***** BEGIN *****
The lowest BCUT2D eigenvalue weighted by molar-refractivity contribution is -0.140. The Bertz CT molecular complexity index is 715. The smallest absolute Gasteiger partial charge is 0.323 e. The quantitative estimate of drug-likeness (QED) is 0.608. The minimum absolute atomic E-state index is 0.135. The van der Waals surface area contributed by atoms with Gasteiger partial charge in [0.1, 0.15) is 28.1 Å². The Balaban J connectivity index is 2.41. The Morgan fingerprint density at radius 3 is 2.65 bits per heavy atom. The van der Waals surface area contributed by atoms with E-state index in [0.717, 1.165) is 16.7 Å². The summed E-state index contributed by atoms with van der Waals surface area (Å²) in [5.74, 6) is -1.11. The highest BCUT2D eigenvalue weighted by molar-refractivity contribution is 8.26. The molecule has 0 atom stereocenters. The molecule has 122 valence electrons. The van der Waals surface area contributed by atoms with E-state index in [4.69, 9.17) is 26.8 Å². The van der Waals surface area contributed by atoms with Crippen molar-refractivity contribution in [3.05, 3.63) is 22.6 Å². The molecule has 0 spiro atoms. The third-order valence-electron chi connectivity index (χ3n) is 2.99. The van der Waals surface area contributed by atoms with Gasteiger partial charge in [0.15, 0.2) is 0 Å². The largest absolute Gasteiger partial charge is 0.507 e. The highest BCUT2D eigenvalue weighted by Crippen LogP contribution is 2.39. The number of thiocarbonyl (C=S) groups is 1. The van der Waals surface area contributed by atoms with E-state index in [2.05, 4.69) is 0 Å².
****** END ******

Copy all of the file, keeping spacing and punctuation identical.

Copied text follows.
The lowest BCUT2D eigenvalue weighted by molar-refractivity contribution is -0.140. The Bertz CT molecular complexity index is 715. The smallest absolute Gasteiger partial charge is 0.323 e. The quantitative estimate of drug-likeness (QED) is 0.608. The minimum absolute atomic E-state index is 0.135. The van der Waals surface area contributed by atoms with Gasteiger partial charge in [0.1, 0.15) is 28.1 Å². The Balaban J connectivity index is 2.41. The Morgan fingerprint density at radius 3 is 2.65 bits per heavy atom. The van der Waals surface area contributed by atoms with E-state index in [0.717, 1.165) is 16.7 Å². The summed E-state index contributed by atoms with van der Waals surface area (Å²) in [5.74, 6) is -1.11. The highest BCUT2D eigenvalue weighted by molar-refractivity contribution is 8.26. The molecule has 0 atom stereocenters. The molecule has 122 valence electrons. The van der Waals surface area contributed by atoms with E-state index in [4.69, 9.17) is 26.8 Å². The van der Waals surface area contributed by atoms with Crippen molar-refractivity contribution in [3.05, 3.63) is 22.6 Å². The molecule has 0 spiro atoms. The third-order valence-electron chi connectivity index (χ3n) is 2.99. The van der Waals surface area contributed by atoms with Gasteiger partial charge in [0.15, 0.2) is 0 Å². The largest absolute Gasteiger partial charge is 0.507 e. The highest BCUT2D eigenvalue weighted by Crippen LogP contribution is 2.39. The number of thiocarbonyl (C=S) groups is 1. The van der Waals surface area contributed by atoms with E-state index in [2.05, 4.69) is 0 Å².